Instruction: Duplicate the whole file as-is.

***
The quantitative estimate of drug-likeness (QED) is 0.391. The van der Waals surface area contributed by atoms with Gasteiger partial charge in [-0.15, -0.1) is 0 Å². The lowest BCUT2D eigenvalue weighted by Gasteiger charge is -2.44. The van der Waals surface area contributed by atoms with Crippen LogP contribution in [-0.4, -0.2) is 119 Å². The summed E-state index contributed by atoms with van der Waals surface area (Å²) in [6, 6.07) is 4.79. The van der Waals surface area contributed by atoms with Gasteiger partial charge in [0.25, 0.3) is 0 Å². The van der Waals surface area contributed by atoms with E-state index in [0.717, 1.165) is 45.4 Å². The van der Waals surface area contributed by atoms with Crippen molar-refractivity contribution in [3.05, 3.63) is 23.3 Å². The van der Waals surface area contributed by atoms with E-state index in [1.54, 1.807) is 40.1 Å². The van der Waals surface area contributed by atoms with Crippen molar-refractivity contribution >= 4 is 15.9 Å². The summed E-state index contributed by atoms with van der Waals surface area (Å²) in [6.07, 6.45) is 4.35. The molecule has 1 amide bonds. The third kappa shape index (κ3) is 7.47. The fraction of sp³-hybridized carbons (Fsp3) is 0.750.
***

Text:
The quantitative estimate of drug-likeness (QED) is 0.391. The van der Waals surface area contributed by atoms with Gasteiger partial charge in [-0.15, -0.1) is 0 Å². The lowest BCUT2D eigenvalue weighted by Gasteiger charge is -2.44. The van der Waals surface area contributed by atoms with Crippen LogP contribution in [-0.4, -0.2) is 119 Å². The summed E-state index contributed by atoms with van der Waals surface area (Å²) in [6, 6.07) is 4.79. The van der Waals surface area contributed by atoms with Gasteiger partial charge in [0.25, 0.3) is 0 Å². The van der Waals surface area contributed by atoms with E-state index in [0.717, 1.165) is 45.4 Å². The van der Waals surface area contributed by atoms with Crippen molar-refractivity contribution in [3.05, 3.63) is 23.3 Å². The van der Waals surface area contributed by atoms with E-state index in [1.54, 1.807) is 40.1 Å². The van der Waals surface area contributed by atoms with Crippen molar-refractivity contribution >= 4 is 15.9 Å². The summed E-state index contributed by atoms with van der Waals surface area (Å²) in [6.07, 6.45) is 4.35. The molecule has 1 amide bonds. The third kappa shape index (κ3) is 7.47. The fraction of sp³-hybridized carbons (Fsp3) is 0.750.